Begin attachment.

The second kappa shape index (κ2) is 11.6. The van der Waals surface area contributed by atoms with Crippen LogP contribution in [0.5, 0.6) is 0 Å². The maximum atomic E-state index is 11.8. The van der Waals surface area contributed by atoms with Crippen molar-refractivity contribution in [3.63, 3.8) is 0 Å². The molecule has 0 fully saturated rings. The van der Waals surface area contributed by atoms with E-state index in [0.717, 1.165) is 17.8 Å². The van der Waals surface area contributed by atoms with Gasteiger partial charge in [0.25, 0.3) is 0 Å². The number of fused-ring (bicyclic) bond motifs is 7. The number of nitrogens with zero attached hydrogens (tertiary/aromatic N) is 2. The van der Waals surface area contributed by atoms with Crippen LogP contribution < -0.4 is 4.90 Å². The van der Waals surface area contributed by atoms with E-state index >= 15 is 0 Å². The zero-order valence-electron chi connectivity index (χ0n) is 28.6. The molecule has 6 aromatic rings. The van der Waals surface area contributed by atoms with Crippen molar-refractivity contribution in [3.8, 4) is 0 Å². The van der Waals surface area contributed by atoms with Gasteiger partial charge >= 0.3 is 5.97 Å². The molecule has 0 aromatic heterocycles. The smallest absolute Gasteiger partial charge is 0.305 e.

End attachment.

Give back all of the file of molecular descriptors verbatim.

The second kappa shape index (κ2) is 11.6. The van der Waals surface area contributed by atoms with Crippen LogP contribution in [0.5, 0.6) is 0 Å². The maximum atomic E-state index is 11.8. The van der Waals surface area contributed by atoms with Crippen molar-refractivity contribution in [3.63, 3.8) is 0 Å². The molecule has 0 fully saturated rings. The van der Waals surface area contributed by atoms with E-state index in [0.717, 1.165) is 17.8 Å². The van der Waals surface area contributed by atoms with Gasteiger partial charge in [0.25, 0.3) is 0 Å². The number of fused-ring (bicyclic) bond motifs is 7. The number of nitrogens with zero attached hydrogens (tertiary/aromatic N) is 2. The van der Waals surface area contributed by atoms with Crippen LogP contribution < -0.4 is 4.90 Å². The van der Waals surface area contributed by atoms with E-state index >= 15 is 0 Å². The zero-order valence-electron chi connectivity index (χ0n) is 28.6. The molecule has 6 aromatic rings. The van der Waals surface area contributed by atoms with Crippen molar-refractivity contribution in [3.8, 4) is 0 Å². The van der Waals surface area contributed by atoms with Gasteiger partial charge >= 0.3 is 5.97 Å². The molecule has 0 aromatic heterocycles. The smallest absolute Gasteiger partial charge is 0.305 e.